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discrete log attack on 1st use of Kong signature? (Re: Using a password as a private key.)
> Bill Stewart writes:
> > Kong takes an interesting approach to key certification and signatures -
> > it doesn't use the "True Name" model with a Certificate Authority Trusted
> > Third Party Subject To Many Government Regulations certifying that the
> > person who has this key has that True Name. Instead, you sign messages,
> > and it keeps a database of signed messages from peop le, and you can
> > compare a message you have with a message you've received previously to
> > see if it's signed by the same key, and you can send encrypted messages
> > to the person who sent you a previous message.
> What happens if you create another key which signs an existing message,
> as was illustrated here recently in the case of Toto's key. Can you
> convince Kong that you are the same person who sent the earlier message?
Depends if the discrete log attack anonymous used works over elliptic
curves, or if an analogous attack can be mounted on the elliptic curve
signature scheme James is using.
Anonymous wrote on his attack:
: N is the product of two primes, but each p-1 has about 16 small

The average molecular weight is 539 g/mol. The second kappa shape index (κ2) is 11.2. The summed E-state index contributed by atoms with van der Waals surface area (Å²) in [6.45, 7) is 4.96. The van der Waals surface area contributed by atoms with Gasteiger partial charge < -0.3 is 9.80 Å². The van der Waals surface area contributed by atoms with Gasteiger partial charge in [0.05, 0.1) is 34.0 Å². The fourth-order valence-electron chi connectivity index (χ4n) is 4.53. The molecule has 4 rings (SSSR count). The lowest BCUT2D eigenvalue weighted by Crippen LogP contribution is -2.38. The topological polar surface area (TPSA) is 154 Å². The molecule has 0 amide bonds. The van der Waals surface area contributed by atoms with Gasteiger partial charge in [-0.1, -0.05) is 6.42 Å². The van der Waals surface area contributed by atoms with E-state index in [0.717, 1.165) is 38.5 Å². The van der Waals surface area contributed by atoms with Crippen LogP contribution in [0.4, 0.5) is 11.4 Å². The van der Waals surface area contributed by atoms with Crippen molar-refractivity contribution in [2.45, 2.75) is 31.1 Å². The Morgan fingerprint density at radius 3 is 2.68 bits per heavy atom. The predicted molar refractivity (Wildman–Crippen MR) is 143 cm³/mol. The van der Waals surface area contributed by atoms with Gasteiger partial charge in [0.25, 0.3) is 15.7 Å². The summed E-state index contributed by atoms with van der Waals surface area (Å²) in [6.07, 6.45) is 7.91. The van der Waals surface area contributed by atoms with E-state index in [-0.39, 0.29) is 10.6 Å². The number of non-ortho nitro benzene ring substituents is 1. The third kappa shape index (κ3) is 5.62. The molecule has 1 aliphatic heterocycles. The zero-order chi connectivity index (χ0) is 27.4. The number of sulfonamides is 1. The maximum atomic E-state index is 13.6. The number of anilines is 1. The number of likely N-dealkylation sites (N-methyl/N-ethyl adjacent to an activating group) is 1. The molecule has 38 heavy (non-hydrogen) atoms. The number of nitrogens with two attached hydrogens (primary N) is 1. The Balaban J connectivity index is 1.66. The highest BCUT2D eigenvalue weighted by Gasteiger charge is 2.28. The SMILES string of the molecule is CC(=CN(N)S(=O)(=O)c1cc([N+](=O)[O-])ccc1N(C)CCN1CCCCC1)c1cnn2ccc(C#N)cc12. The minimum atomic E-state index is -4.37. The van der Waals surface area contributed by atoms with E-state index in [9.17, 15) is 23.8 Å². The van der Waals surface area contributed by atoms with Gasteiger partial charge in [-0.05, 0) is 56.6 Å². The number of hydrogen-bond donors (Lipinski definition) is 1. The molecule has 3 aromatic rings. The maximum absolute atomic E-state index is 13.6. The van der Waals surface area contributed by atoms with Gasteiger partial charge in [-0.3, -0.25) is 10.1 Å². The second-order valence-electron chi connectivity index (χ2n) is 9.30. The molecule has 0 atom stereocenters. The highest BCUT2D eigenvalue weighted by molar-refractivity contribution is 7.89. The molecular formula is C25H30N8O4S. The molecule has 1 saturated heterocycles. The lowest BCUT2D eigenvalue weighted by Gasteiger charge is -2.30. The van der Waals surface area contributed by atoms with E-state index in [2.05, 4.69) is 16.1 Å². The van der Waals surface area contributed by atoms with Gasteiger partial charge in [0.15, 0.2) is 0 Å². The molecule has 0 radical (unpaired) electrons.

: prime factors (about 25-35 bits) to allow calculating the discrete
: log efficiently. With this choice of primes it took about three
: hours to run the discrete log.
in otherwords n is 1024 bit, p and q 512 bit, p1..p16, q1..q16 are
about 25-35 bits each:
n = p x q
p-1 = p1 x p2 x .... x p16
q-1 = q1 x q2 x .... x q16
then he can take discrete logs modulo n. With this given signature s
on message m with unpublished public key, he can compute a public and
private exponent e, d which could have signed message m:
s = m ^ d mod n
and m = s ^ e mod n
so compute discrete log of m mod n in base s to compute an e. Then
compute a d using the normal:
e.d = 1 mod (p-1)(q-1)
If something like this worked on Kong's signatures, you would need two
signatures, or a signature on a message together with a signed public
key. Does Kong use self signed public keys?